What I Believe About Marriage and Divorce
I often work with couples who are on the brink of divorce. In those cases, the counseling I offer is often referred to as discernment counseling--working with couples to help them decide if divorce is the only option, versus working on their relationship for 3-6 months to see if it can be healed and restored. Based on my training with the Couples on the Brink Project at the University of Minnesota, these are the principles by which I work:
What I Believe About Divorce:
- Divorce is usually an attempt to solve a problem that people think can't be solved in any other way.
- Some divorces are necessary in order to prevent further harm in a destructive relationship (emotional and physical abuse, ongoing infidelity, addictions).
- Some divorces are ultimately unavoidable because one party decides on divorce despite the wishes of the other party.
- Some people behave destructively or emotionally disengaged enough over a long time that they lose their claim on their spouse's commitment.
- However, many of today's divorces could be prevented if both parties took steps to work on their marriage before it was too late.
What I Believe About Marriage:
- Healthy, life-long marriage has unique value for individuals, families and communities.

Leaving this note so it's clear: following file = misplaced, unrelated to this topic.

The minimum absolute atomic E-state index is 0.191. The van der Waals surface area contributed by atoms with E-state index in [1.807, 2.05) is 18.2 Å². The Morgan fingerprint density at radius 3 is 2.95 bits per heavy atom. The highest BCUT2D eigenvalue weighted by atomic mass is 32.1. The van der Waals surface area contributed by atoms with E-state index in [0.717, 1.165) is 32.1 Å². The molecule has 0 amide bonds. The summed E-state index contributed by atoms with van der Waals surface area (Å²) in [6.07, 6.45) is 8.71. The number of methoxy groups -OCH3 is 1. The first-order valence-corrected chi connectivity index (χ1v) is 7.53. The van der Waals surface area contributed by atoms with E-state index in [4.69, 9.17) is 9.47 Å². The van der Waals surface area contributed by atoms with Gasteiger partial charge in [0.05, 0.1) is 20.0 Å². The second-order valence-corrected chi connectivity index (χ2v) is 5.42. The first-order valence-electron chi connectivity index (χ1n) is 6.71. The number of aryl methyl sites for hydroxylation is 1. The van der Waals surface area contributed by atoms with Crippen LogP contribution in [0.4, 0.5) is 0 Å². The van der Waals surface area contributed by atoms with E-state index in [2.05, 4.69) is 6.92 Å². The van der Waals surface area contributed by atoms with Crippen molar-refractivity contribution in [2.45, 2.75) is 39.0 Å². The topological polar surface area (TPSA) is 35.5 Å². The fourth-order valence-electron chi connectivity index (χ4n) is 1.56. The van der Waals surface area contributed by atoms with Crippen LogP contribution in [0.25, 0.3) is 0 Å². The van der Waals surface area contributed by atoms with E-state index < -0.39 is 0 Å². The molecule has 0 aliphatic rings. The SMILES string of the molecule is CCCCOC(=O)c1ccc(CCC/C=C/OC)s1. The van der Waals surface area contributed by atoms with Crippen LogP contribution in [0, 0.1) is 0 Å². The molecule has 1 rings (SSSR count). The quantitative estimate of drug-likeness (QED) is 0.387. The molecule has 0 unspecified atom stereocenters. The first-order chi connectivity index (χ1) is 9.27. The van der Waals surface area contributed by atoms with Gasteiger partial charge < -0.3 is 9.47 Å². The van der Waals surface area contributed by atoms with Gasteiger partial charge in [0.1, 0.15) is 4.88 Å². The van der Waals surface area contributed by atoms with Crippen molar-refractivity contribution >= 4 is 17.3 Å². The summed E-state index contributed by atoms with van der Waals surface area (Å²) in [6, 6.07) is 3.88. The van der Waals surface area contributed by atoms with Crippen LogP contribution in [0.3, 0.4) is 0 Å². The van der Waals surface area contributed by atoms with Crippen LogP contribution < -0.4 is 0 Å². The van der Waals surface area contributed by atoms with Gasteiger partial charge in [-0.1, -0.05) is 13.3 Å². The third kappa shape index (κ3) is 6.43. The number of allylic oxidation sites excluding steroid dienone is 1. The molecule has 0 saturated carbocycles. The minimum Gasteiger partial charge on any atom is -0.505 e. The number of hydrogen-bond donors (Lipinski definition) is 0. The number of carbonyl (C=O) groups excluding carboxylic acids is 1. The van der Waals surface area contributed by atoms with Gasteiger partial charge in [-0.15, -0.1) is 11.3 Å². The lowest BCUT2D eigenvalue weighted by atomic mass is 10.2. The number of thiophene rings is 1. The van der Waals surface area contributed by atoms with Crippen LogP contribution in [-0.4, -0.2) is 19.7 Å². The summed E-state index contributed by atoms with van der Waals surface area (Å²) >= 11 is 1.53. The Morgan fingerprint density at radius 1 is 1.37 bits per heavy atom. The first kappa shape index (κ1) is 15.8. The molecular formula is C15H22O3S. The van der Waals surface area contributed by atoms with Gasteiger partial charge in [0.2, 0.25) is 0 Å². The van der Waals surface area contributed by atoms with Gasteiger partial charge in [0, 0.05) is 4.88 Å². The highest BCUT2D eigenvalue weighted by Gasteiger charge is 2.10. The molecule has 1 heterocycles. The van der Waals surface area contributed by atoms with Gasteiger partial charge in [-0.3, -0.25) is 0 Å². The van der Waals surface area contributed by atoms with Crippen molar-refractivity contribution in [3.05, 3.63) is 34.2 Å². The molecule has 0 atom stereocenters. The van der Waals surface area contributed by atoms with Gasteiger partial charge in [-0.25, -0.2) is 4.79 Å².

- Life-long commitment is especially difficult in today's throwaway, consumer oriented culture.
- Children have an important stake in the health and endurance of their parents' marriage.
- Marital commitment brings obligations to work on a troubled marriage before giving up (like, You know, I'm feeling more and more emotional distance and anger in our marriage. I really need to talk about this with you, maybe even see a counselor to help us. Otherwise, I am concerned about how unhappy I am feeling)
What I Believe About Healing:
- Human beings have the capacity to move past anxiety, distrust, and hostility and relate to each other from our highest selves (our core values--like compassion, faithfulness, and commitment-- even (or especially) when times are hard).
- Restoring a marriage must not come at the expense of one of the partners. Love and fairness must go hand in hand.
- The key is whether both spouses want to restore the marriage to health.
- When both spouses devote themselves fully and with proper help to restoring their marriage to health, they can usually make it.
I married you because you gave me a promise.
That promise made up for your faults.
And the promise I gave you made up for mine.
Two imperfect people got married and it was the promise
that made the marriage.
And when the children were growing up, it wasn't a house
that protected them;
and it wasn't our love that protected them--it was that promise.
Being a registrant with Marriage Friendly Therapists means that I agree in principle with that organization’s view about marriage and the practice of therapy, as written in their Values Statement. If interested, you may read this values statement at My Professional Values